Value-Driven Investment and Portfolio Management is a discipline for C-Level and management teams to organize their project investments based on value to their business. In Lean terms - "optimizing the whole". Value can be simply classified with the IRACIS acronym: Increase Revenue, Avoid Costs, Improve Service. This draws upon Lean principles with a focus on finishing over starting work - with projects staffed and funded for success, not merely muddling along. It requires the courage and insight to make investment priority decisions and match development demand to to objectively determined development capacity.
Jay Conne, a Certified ScrumMaster-Practicing, has launched many Agile-Scrum software development teams, has co-taught Certified ScrumMaster(CSM) certification training, and has developed Lean-Agile-Scrum Seminars and Workshops.
We use an Agile approach to projects which integrates principles from Lean, Agile, Scrum, Extreme Programming (XP), and more. Agile has become the umbrella term for this whole scope, while Scrum is a flexible framework for getting started. More specifically, Scrum is an interaction model for members of a cross-functional creative team and between that team and the management/customer team.
Our goal is to offer an alternative to the traditional demand for inappropriate certainty about detailed requirements in the name of professionalism, which simply confuses speculation with knowledge of details and making delivery commitments. The Scrum approach dramatically improves trust between the management and development teams by delivering useable results in as little as 7-day iterations. At the same time, we allow the management team to adjust priorities for future iterations at zero cost. We insist on clarity of requirements, but at no more detailed a level than is appropriate for the current stage of the project. We support the process of discovery that is inherent in any product development including software development. We do not pretend to know what we do not yet know.
Lean-Agile-Scrum-XP Coaching and Training:
Our software development approach is available as training and coaching for your internal teams.
The training can be sized to fit your needs, but is typically a three to five day sequence consisting of:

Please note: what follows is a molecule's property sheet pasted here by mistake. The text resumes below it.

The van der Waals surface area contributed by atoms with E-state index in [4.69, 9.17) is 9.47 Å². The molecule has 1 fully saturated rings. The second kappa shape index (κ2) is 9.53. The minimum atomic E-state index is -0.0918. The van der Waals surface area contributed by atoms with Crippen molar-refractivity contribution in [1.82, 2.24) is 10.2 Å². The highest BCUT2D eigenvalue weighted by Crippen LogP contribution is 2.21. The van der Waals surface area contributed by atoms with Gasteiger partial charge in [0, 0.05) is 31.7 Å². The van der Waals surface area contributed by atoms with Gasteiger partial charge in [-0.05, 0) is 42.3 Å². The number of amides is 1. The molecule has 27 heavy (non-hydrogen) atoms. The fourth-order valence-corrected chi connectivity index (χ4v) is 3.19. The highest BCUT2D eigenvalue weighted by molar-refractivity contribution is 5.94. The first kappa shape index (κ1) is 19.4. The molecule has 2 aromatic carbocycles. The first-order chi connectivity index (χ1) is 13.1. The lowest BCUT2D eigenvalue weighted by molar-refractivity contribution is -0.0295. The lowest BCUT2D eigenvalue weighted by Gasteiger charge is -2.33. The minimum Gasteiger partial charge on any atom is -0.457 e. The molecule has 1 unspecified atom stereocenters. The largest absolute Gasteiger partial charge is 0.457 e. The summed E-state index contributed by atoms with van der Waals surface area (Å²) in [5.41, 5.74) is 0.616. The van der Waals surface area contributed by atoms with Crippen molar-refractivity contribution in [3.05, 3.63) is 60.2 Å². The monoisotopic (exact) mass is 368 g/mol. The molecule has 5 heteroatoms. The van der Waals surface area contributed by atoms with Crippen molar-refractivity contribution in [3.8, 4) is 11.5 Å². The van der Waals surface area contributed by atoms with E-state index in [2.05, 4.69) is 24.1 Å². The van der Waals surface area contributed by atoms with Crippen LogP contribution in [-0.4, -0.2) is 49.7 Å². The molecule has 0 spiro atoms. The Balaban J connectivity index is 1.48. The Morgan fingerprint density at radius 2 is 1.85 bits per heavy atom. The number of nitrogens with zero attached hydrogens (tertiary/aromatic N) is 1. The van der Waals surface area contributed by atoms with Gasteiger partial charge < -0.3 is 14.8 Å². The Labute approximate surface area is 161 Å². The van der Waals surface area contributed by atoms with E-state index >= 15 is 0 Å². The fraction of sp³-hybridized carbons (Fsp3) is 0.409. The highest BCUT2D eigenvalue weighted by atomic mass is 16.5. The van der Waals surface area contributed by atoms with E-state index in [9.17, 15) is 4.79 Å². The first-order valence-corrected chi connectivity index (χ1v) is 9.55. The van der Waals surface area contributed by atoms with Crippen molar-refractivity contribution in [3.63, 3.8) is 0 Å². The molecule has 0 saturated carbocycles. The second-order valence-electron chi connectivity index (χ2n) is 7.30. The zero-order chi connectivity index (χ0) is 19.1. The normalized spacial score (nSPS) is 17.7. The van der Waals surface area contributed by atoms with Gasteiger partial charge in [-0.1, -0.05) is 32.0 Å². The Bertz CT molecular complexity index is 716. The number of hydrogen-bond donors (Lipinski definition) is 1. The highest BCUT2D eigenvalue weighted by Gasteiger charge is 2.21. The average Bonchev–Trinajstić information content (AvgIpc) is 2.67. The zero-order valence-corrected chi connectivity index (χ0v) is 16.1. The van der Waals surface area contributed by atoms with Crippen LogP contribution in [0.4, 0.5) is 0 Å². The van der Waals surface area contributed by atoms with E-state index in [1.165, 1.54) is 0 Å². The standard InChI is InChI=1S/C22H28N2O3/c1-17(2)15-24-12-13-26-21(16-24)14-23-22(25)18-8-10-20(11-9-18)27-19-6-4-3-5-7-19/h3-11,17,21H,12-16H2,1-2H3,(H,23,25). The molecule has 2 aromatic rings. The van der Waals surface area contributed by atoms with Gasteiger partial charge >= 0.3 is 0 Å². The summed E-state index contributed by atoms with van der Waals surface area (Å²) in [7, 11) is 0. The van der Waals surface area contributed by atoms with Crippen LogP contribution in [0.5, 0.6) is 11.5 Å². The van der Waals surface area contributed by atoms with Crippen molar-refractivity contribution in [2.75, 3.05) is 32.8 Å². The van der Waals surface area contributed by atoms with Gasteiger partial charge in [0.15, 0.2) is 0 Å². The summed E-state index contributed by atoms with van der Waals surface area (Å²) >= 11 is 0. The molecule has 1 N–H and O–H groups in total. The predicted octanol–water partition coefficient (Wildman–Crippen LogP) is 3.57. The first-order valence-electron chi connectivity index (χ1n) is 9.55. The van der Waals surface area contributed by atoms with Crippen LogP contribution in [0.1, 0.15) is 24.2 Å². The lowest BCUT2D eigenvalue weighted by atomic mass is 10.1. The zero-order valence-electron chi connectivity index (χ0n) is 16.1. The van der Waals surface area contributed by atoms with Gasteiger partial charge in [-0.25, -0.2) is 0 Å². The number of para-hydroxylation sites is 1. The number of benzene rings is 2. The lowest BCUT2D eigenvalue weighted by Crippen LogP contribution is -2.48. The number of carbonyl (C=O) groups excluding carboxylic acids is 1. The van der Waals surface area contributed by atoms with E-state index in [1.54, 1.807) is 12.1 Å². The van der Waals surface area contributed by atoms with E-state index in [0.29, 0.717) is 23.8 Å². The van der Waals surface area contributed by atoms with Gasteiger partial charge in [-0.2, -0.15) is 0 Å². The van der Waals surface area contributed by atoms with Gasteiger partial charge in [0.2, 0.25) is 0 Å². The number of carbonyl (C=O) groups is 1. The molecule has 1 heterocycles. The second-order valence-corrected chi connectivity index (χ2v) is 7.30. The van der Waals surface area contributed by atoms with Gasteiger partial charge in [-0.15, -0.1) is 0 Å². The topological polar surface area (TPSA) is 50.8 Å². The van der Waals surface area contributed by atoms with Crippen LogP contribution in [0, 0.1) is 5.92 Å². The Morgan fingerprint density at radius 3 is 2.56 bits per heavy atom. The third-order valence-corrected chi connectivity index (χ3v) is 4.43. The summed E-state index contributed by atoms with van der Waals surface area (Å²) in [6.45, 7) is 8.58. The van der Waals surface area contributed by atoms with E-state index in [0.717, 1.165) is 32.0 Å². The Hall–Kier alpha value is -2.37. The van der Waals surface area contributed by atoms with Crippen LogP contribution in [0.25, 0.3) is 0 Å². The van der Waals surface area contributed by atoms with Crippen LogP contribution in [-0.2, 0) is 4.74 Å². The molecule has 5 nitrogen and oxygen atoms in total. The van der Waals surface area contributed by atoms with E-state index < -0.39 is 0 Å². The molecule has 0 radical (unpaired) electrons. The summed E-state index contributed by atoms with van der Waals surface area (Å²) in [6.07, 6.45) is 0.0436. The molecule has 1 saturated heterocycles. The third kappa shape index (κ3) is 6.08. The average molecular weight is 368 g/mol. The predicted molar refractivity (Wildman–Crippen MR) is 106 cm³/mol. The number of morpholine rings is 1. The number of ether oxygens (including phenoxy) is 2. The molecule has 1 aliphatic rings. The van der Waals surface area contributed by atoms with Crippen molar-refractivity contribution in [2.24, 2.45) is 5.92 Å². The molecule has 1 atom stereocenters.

The most courageous of teams start 1-week iterations as the initial week ends. One pair of teams in a prominent company has two teams still happily running 1-week iterations for many years now with a tremendous rate of learning.
- 2-days of Lean-Agile-Scrum-XP Process Discovery
- 1 to 2-days of Project Discovery - depending on the complexity of your project
- 1/2 to 1-day of Team Discovery to start the team going on your project, establishing team agreements for self-organizing & self-managing and preparing for the first iteration.
We specify, design, deliver and evaluate systems to fit the real complexity and rate of change of business. We focus on identifying and clearly communicating requirements that have explicit business value. Value expressed as increasing revenue, avoiding costs or improving service and reputation. We design systems that can be understood and changed as easily as possible. We lead and train teams to incrementally deliver quality software. And we provide business development and training for conceptually demanding technologies.
A data-centric view of systems builds a foundation on the most stable aspect of a business, the objects it needs to track, i.e. money, inventory, staff, customers, vendors, orders, work-in-process, projects, etc. In contrast, the most dynamic aspects of a business are its processes and procedures as it continuously responds to market demand. Databases are the keeper of a business's digital assets and require a discipline to match the value of the assets being managed. Transactions then provide the units of update and inquiry against those assets, thereby automating the business.
Programming languages are most effective when they permit problems to be described in the language of the experts in the discipline being automated. High level language descriptions of problems can keep them understandable and thereby maintainable. Two historic projects have pushed the envelope on such languages: Water Language from Clear Methods for prototyping; and Object Process Network (OPN) for complex, collaborative, systems architecting, from Benjamin Koo's January 2005 Ph.D. thesis in MIT's Engineering Systems Division.
For details on these, please see Special Projects in the nav-bar on the left and click on Water Language and OPN.